Example Of Argumentative Essay On Hopfield Network And Mind-Brain

Type of paper: Argumentative Essay

Topic: Internet, Network, Learning, Model, Brain, Rule, Human, Pattern

Pages: 4

Words: 1100

Published: 2020/12/09


A Hopfield network refers to a form of recurrent artificial neural network that was invented by John Hopfield (1982). These Hopfield nets are designed to function as content-addressable memory systems conjoined with binary threshold nodes. They usually converge at a local minimum. Hopfield networks are essentially designed to present a model that can be used in understanding of human memory. Being a physicist that he is, Hopfield illustrated that models of physical systems can be applied in solving computational problems.

Learning rules

Various different learning rules can be applied in storing of information in a human memory that has been named as a Hopfield Network. It is always desirable for every learning rule to contain each of these two properties:
Incremental: The learning of newer patterns can be done without necessarily using of information drawn from old patterns that have been adopted for training. This implies that whenever a new pattern is implemented for training, the new values designed for weights will only rely on the new pattern as well as the old values.
Local: By ‘local’, it means that every weight gets updated by using the information available to neurons on each side of the connection being associated within the same weight.
According to Polyn & Kahana (2008), such properties are very desirable because the learning rule meant to satisfy them is more biologically plausible. For instance, because the human brain is all the time learning new concepts, it is prudential for one to note that human learning is incremental. Of key to note is that a learning system cannot be said to be incremental if it has once been trained, with the help of a big bunch of training data.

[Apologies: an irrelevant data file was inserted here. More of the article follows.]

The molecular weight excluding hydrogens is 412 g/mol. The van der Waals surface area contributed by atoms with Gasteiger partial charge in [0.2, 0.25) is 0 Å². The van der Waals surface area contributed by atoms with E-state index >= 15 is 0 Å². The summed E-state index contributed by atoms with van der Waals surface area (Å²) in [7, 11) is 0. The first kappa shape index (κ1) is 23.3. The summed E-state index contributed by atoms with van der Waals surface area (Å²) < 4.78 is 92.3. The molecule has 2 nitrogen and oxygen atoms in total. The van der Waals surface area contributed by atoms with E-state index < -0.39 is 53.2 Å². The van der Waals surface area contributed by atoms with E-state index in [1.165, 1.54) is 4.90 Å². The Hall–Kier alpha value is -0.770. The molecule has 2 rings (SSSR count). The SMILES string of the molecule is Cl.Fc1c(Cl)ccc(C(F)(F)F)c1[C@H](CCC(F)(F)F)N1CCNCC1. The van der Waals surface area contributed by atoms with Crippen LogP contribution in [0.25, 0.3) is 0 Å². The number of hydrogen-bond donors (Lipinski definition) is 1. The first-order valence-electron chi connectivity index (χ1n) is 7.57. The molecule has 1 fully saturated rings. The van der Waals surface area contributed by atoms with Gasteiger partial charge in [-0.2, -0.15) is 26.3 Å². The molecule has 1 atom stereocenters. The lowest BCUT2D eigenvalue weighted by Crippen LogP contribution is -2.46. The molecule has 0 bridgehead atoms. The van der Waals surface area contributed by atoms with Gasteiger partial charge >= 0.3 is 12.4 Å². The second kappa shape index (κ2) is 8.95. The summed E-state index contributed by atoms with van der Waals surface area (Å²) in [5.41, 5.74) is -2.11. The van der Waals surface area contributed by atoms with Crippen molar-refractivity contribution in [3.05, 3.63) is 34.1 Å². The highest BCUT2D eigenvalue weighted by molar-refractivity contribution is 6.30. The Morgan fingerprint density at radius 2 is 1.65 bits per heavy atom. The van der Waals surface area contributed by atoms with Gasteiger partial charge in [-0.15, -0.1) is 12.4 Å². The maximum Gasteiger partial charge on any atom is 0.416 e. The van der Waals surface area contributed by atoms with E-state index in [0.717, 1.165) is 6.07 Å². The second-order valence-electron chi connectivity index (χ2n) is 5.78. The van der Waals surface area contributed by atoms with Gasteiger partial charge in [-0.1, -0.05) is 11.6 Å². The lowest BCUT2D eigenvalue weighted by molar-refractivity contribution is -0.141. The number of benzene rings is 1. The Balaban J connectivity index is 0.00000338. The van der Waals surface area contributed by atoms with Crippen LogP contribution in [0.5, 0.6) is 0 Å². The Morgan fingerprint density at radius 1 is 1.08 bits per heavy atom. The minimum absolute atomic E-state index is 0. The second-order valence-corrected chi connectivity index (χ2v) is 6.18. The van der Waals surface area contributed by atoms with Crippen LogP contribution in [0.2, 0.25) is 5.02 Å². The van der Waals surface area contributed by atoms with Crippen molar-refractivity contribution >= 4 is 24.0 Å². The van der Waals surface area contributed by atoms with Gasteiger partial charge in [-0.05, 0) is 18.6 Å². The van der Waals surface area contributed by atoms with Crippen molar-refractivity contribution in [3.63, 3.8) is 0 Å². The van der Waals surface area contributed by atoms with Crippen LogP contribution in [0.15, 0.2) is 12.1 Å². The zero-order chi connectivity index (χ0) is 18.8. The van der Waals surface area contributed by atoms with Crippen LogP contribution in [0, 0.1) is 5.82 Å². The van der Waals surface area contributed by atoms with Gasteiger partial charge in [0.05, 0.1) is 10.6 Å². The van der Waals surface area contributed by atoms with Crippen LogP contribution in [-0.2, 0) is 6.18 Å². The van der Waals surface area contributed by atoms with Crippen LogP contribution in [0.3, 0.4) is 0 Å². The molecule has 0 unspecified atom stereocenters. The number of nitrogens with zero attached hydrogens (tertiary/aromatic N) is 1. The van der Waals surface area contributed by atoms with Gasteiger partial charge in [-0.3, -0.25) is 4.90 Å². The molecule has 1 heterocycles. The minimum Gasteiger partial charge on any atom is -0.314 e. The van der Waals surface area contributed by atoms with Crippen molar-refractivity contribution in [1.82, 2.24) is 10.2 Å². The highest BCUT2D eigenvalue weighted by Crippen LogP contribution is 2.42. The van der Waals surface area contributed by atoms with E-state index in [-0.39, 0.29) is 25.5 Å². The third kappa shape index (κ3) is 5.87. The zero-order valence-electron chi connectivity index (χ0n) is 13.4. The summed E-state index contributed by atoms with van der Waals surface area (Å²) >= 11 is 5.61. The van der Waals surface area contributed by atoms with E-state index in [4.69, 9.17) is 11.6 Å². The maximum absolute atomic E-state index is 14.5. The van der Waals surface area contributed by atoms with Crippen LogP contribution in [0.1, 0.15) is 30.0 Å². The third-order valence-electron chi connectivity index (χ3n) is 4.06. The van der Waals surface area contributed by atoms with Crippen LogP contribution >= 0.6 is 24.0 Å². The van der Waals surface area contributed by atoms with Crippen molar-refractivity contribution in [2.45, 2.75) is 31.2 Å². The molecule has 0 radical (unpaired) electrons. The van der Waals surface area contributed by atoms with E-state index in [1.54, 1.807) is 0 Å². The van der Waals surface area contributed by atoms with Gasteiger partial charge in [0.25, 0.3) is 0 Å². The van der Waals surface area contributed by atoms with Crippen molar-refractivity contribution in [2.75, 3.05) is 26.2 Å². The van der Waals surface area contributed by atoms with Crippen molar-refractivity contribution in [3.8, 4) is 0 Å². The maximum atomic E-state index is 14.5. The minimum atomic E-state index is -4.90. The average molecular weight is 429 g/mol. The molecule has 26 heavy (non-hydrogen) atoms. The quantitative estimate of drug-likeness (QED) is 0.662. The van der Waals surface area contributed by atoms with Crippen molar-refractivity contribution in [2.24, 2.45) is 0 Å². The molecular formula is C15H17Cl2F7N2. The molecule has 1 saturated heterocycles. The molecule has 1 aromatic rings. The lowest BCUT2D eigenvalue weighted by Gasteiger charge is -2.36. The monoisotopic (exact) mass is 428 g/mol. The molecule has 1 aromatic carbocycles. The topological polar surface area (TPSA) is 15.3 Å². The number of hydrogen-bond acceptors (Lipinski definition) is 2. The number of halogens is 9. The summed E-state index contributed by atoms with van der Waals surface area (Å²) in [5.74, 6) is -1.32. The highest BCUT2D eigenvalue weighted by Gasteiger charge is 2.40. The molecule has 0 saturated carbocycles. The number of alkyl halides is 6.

The Concept of Hopfield Network

Like any other computer, a brain is a dynamical system mandated with the function of performing its computations, and in the process, relying on the change of its ‘condition’ with time.  Storkey, Amos & Romain (1999) records that, most simple dynamics composed of neural circuits have collective dynamic features, which could be explored in identifying of sensory patterns. Integrating of these collective features in information processing is effectual because it exploits the simultaneous characteristics of circuits and nerve cells for the sake of producing multiple computations. It is in this regard that Hopfield’s research focuses much on understanding how the brain and human circuits produce complex and powerful computations.
Though it is arguably true that there is a big distinction between the brain and modern computers, the large share of what is performed by the brain can be elaborated well with the conception of computation. Some of the best examples of computational activity processes include: generating of proper sequences of locomotor muscle directions; splitting the world into smaller objects; identifying an odor/chess positions; inference and logic; and associative memory.


The simplest and easiest problem in olfaction is recognizing a known odor. The significance of olfaction is that it basically allows for remote sensing, further, that majority of complex computations encompassing fluctuating mixtures of odors and wind direction do account for the capability of homing pigeons to navigate in the usage of odors. In addition, Hopfield has been engaged in exploring how all these computations are done by mammals as well as the analogous circuits of many simpler animals.